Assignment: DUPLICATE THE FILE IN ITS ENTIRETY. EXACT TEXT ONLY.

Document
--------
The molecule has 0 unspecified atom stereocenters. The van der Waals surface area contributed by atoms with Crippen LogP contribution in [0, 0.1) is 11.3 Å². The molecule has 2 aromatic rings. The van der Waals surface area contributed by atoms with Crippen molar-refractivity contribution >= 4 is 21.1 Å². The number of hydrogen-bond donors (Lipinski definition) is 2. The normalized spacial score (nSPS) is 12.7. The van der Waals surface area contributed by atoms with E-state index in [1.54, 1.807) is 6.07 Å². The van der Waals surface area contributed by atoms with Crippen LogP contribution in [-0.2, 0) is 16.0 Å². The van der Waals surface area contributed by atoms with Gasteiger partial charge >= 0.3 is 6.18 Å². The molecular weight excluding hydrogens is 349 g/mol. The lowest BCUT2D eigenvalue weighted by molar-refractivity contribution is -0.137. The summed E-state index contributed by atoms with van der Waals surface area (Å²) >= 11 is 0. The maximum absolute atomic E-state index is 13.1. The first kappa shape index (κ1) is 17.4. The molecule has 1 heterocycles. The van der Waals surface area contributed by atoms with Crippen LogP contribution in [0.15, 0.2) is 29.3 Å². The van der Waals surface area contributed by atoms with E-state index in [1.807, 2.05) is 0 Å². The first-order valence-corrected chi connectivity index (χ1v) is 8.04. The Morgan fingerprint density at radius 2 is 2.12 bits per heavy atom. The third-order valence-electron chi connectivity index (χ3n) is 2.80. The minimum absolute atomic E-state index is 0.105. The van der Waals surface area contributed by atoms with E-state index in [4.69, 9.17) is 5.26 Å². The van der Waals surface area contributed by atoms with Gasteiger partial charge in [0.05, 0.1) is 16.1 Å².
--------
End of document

The molecule has 0 unspecified atom stereocenters. The van der Waals surface area contributed by atoms with Crippen LogP contribution in [0, 0.1) is 11.3 Å². The molecule has 2 aromatic rings. The van der Waals surface area contributed by atoms with Crippen molar-refractivity contribution >= 4 is 21.1 Å². The number of hydrogen-bond donors (Lipinski definition) is 2. The normalized spacial score (nSPS) is 12.7. The van der Waals surface area contributed by atoms with E-state index in [1.54, 1.807) is 6.07 Å². The van der Waals surface area contributed by atoms with Crippen LogP contribution in [-0.2, 0) is 16.0 Å². The van der Waals surface area contributed by atoms with Gasteiger partial charge >= 0.3 is 6.18 Å². The molecular weight excluding hydrogens is 349 g/mol. The lowest BCUT2D eigenvalue weighted by molar-refractivity contribution is -0.137. The summed E-state index contributed by atoms with van der Waals surface area (Å²) >= 11 is 0. The maximum absolute atomic E-state index is 13.1. The first kappa shape index (κ1) is 17.4. The molecule has 1 heterocycles. The van der Waals surface area contributed by atoms with Crippen LogP contribution in [0.15, 0.2) is 29.3 Å². The van der Waals surface area contributed by atoms with E-state index in [1.807, 2.05) is 0 Å². The first-order valence-corrected chi connectivity index (χ1v) is 8.04. The Morgan fingerprint density at radius 2 is 2.12 bits per heavy atom. The third-order valence-electron chi connectivity index (χ3n) is 2.80. The minimum absolute atomic E-state index is 0.105. The van der Waals surface area contributed by atoms with E-state index in [4.69, 9.17) is 5.26 Å². The van der Waals surface area contributed by atoms with Gasteiger partial charge in [0.05, 0.1) is 16.1 Å².